Nvidia’s RTX 4070 may not be among the first batch of next-gen GPUs released, and if the rumor mill is right, we’ll get two different spins on the RTX 4080 arriving as well as the flagship RTX 4090.
The latest chatter from the grapevine on Lovelace comes from multiple sources who VideoCardz spoke to, combined with info drawn from regular hardware leaker Kopite7kimi on Twitter (who recently summarized all their latest findings), and Chiphell (Chinese forums), all of which corroborates VideoCardz’s findings in some places.
There’s some fresh info on clock speeds and power usage, but the biggest revelation here is that Nvidia seems to be planning to release two versions of the RTX 4080, one with 16GB of VRAM, and one with 12GB – but there will be other major differences with the spec (take all this with large heaps of seasoning, naturally, as with any rumor).
The RTX 4080 16GB is the one said to be built on the AD103 GPU with 9,728 CUDA Cores, with the 12GB spin on the 4080 supposedly dropping down to use the lesser AD104 GPU, and it’ll sport 7,680 CUDA Cores – quite a difference.
As VideoCardz observes, what appears to be the case is that the RTX 4080 12GB is what was previously identified on the rumor mill as the RTX 4070 (or 4070 Ti) – which kind of explains why it seemed so beefy, something we’ve commented on in recent times.
VideoCardz informs us that Nvidia has made a “last-minute name change” for this card to turn it into a lesser spin of the RTX 4080, and for the moment, there is no RTX 4070 – with graphics card manufacturers not expecting this to change (with the Lovelace launch now so close: it’s expected on September 20, at GTC).
Other spec nuggets shared in this fresh rumor dump include that the RTX 4080 12GB will have a power usage of 285W (TGP or Total Graphics Power), which can be pushed up to 366W. The boost clock will purportedly be 2610MHz.
The stronger version of the RTX 4080 with 16GB of VRAM will supposedly boost to 2505MHz, with a TGP of 340W (able to be pushed up to 516W maximum). The GDDR6X memory is said to run at 23Gbps, notably, and this will be the only GPU to have that speedy VRAM.
As for the RTX 4090, that boosts to 2520MHz, and the rumor mill again points to that long-held TGP of 450W, but at max it can be pushed to 660W. The 24GB of video RAM will be 21Gbps modules, the same as the lesser RTX 4080 12GB.
The tech site tells us that the RTX 4090 should be out in the first half of October, and the RTX 4080 models are apparently set to debut in the initial two weeks of November.
Analysis: RTX 4070 ETA?
So, what about the RTX 4070 then? Well, we had heard mention a couple of weeks back – again from Kopite7kimi on Twitter – that there were two possible specs for the 4070 graphics card. The mentioned higher-end possibility is now the RTX 4080 12GB, in theory, so that would leave the other configuration of an AD104 chip with 10GB of VRAM and 7,168 CUDA Cores to be the RTX 4070. Maybe. (Let’s face it, the Lovelace rumor space is becoming increasingly confusing).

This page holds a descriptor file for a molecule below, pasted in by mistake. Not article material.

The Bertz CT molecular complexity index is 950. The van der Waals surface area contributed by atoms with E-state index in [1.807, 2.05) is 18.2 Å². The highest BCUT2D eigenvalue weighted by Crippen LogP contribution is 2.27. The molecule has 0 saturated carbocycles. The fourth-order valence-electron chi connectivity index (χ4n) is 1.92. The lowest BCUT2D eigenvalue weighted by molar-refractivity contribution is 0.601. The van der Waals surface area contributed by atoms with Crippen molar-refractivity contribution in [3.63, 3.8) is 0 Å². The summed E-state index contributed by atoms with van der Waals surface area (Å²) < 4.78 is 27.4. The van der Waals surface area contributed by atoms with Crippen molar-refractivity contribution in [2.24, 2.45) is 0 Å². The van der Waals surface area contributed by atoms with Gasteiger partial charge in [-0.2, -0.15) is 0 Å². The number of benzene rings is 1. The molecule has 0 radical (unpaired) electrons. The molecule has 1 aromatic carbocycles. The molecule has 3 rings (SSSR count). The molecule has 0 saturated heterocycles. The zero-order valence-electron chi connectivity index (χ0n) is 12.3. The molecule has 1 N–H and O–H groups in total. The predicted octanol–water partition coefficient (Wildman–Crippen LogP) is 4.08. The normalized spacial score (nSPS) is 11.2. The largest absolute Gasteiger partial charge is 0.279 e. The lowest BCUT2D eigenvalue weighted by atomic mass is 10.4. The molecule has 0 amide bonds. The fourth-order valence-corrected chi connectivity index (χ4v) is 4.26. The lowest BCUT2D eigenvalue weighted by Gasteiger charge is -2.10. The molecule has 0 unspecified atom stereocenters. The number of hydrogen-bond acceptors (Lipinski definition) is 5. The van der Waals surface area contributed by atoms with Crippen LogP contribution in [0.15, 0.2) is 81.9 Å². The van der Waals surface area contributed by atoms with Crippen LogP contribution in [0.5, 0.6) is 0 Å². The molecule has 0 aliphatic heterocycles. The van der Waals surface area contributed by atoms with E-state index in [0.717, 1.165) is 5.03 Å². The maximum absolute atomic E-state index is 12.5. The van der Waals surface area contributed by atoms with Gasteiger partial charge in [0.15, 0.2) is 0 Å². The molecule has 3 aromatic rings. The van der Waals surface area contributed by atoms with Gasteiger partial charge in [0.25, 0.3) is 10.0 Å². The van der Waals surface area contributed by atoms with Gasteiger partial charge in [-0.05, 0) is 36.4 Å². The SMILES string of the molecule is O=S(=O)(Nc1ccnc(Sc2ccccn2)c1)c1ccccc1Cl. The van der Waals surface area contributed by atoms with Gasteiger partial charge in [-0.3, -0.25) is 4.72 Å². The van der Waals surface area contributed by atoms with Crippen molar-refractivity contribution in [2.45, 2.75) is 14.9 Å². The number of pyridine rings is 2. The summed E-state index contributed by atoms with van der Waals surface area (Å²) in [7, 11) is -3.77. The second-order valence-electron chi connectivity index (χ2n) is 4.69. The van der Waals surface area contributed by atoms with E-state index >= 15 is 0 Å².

If this is what’s happening, it’ll be disappointing for a couple of reasons. Firstly, the RTX 4070 only having 10GB of video memory won’t go down well, and secondly, the prospect of it being late to the table is disheartening, too. When will it turn up? If there’s no sight of it yet, at all, is this a GPU that Nvidia is planning to delay until early 2023, as some rumors have suggested?
Before we get too downhearted, though, what we don’t yet have is any indication of pricing for Lovelace outside of the RTX 4090 (we’ve just heard some hints as to the flagship’s price tag, and sadly, the news isn’t what we wanted to hear).
If we aren’t getting an RTX 4070 initially, but we are getting an RTX 4080 12GB which is priced relatively okay for its performance – considering it does drop down a fair way from the 4080 16GB in terms of a lesser GPU and considerably fewer CUDA Cores – then maybe it won’t matter. Which is to say that it’ll all be about the price/performance ratio of these GPUs, whatever they end up being called.
That Nvidia has purportedly decided to notch up the name to an RTX 4080 from the 4070, however, leaves a worrying feeling about pricing in our gut. Particularly given the above mentioned RTX 4090 pricing leak. Time will tell, as ever, and with less than a week to go before the Lovelace launch, we won’t have to wait long to discover more about Team Green’s next-gen graphics cards.
All this does leave us wondering, however, whether the tactic might be to charge a premium for the new products – pretty much as expected for high-end GPUs fresh off the assembly lines – and further knock down pricing on that excess RTX 3000 stock as the alternative option for those who don’t want to splash out too much.